doi: 10.3934/dcdsb.2021247
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The damping term makes the Smale-horseshoe heteroclinic chaotic motion easier

1. 

School of Basic Sciences for Aviation, Naval Aviation University, Yantai 264001, Shandong, China

2. 

Department of Mathematics, School of Science, Beijing Jiaotong University, Beijing 100044, China

*Corresponding author: Hongjun Cao

Received  April 2021 Revised  August 2021 Early access October 2021

Fund Project: The first author is supported by the Independent Scientific Research Funds for Naval Aviation University under Project No. I32001011. The second author is supported by the Fundamental Research Funds for the Central Universities under Project No. 2021JBZD005 and the State Key Laboratory of Traction Power, Southwest Jiaotong University under Project No. TPL2001

The nonlinear Rayleigh damping term that is introduced to the classical parametrically excited pendulum makes the parametrically excited pendulum more complex and interesting. The effect of the nonlinear damping term on the new excitable systems is investigated based on analytical techniques such as Melnikov theory. The threshold conditions for the occurrence of Smale-horseshoe chaos of this deterministic system are obtained. Compared with the existing conclusion, i.e. the smaller the damping term is, the easier the chaotic motions become when the damping term is linear, our analysis, however, finds that the smaller or the larger the damping term is, the easier the Smale-horseshoe heteroclinic chaotic motions become. Moreover, the bifurcation diagram and the patterns of attractors in Poincaré map are studied carefully. The results demonstrate the new system exhibits rich dynamical phenomena: periodic motions, quasi-periodic motions and even chaotic motions. Importantly, according to the property of transitive as well as the fractal layers for a chaotic attractor, we can verify whether a attractor is a quasi-periodic one or a chaotic one when the maximum lyapunov exponent method is difficult to distinguish. Numerical simulations confirm the analytical predictions and show that the transition from regular to chaotic motion.

Citation: Huijing Sun, Hongjun Cao. The damping term makes the Smale-horseshoe heteroclinic chaotic motion easier. Discrete & Continuous Dynamical Systems - B, doi: 10.3934/dcdsb.2021247
References:
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Y. Ueda, Nonlinear Theory and Its Applications, IEICE, 5 (2014), 252-258.   Google Scholar

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show all references

References:
[1]

G. R. Abdollahzade1M. BayatM. ShahidiG. Domairry and M. Rostamian, Analysis of dynamic model of a structure with nonlinear damped behavior, International J. Engineering and Technology, 2 (2012), 160-168.   Google Scholar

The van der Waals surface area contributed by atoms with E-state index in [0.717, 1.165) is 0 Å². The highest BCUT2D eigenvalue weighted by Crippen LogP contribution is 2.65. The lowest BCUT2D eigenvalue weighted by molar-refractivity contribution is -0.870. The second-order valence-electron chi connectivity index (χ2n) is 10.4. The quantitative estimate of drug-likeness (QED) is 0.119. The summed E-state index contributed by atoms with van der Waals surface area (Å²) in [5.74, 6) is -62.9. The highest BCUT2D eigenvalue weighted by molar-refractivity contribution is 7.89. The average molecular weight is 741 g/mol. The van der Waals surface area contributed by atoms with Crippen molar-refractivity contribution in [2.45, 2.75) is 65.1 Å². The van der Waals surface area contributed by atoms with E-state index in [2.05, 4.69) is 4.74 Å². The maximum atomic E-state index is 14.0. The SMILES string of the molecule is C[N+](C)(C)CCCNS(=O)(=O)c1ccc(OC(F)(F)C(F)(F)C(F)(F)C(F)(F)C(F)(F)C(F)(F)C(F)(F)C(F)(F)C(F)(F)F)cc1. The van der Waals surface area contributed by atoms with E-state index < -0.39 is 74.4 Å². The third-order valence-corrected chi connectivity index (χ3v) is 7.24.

[2]

S. R. Bishop and M. J. Clifford, Zones of chaotic behavior in the parametrically excited pendulum, J. Sound Vibration, 189 (1996), 142-147.  doi: 10.1006/jsvi.1996.0011.  Google Scholar

[3]

C. Dou, J. Fan, C. Li, J. Cao and M. Gao, On discontinuous dynamics of a class of friction-influenced oscillators with nonlinear damping under bilateral rigid constraints, Mechanism and Machine Theory, 147 (2020). doi: 10.1016/j.mechmachtheory.2019.103750.  Google Scholar

[4]

A. Elías-Zúniga, Analytical solution of the damped Helmholtz-Duffing equation, Appl. Math. Lett., 25 (2012), 2349-2353.  doi: 10.1016/j.aml.2012.06.030.  Google Scholar

[5]

T. S. JangH. BaekH. S. Choi and Su n-GuLee, A new method for measuring nonharmonic periodic excitation forces in nonlinear damped systems, Mechanical Systems and Signal Processing, 25 (2011), 2219-2228.  doi: 10.1016/j.ymssp.2011.01.012.  Google Scholar

[6]

P. Kumar and S. Narayanan, Chaos and bifurcation analysis of stochastically excited discontinuous nonlinear oscillators, Nonlinear Dyn, 102 (2020), 927-950.  doi: 10.1007/s11071-020-05960-5.  Google Scholar

[7]

D. Li and S. W. Shaw, The effects of nonlinear damping on degenerate parametric amplification, Nonlinear Dyn, 102 (2020), 2433-2452.   Google Scholar

[8]

S. LiS. Yang and W. Guo, Investigation on chaotic motion in hysteretic nonlinear suspension system with multi-frequency excitationss, Mechanics Research Communications, 31 (2004), 229-236.   Google Scholar

[9]

G. LitakG. Spuz-SzposK. Szabelski and J. Warmiński, Vibration analysis of a self-excited system with parametric forcing and nonlinear stiffness, Int. J. Bifurcation and Chaos, 9 (1999), 493-504.  doi: 10.1142/S021812749900033X.  Google Scholar

[10]

H. E. Nusse and J. A. Yorke, Dynamics: Numerical Explorations, Springer-Verlag, New York, 1991.  Google Scholar

[11]

M. Siewe SieweH. J. Cao and A. F. Sanjuán Miguel, Effect of nonlinear dissipation on the basin boundaries of a driven two-well Rayleigh-Duffing oscillator, Chaos, Solitons and Fractal, 39 (2009), 1092-1099.  doi: 10.1016/j.chaos.2007.05.007.  Google Scholar

[12]

J. L. TruebaJ. Rams and A. F. Sanjuán Miguel, Analytical estimates of the effect of nonlinear damping in some nonlinear oscillators, Internat. J. Bifur. Chaos Appl. Sci. Engrg., 10 (2000), 2257-2267.  doi: 10.1142/S0218127400001419.  Google Scholar

[13]

B. Tang and M. J. Brennan, A comparison of the effects of nonlinear damping on the free vibration of a single-degree of dreedom system, J. Vibration and Acoustics, 134 (2012), 1-5.   Google Scholar

[14]

Y. Ueda, Nonlinear Theory and Its Applications, IEICE, 5 (2014), 252-258.   Google Scholar

[15]

S. Wiggins, Introduction to Applied Nonlinear Dynamical Systems and Chaos, volume 2 of Texts in Applied Mathematics, Springer-Verlag, NewYork, NY, 1990. doi: 10.1007/978-1-4757-4067-7.  Google Scholar

[16]

H. YouzeraA. Meftah SidN. Challamel and A. Tounsi, Nonlinear damping and forced vibration analysis of laminated composite beams, Composites: Part B, 43 (2012), 1147-1154.  doi: 10.1016/j.compositesb.2012.01.008.  Google Scholar

[17]

P. P. Zhou and H. J. Cao, The effect of symmetry-breaking on the parameterically excited pendulum, Chaos, Solitons and Fractals, 38 (2008), 590-597.  doi: 10.1016/j.chaos.2007.06.073.  Google Scholar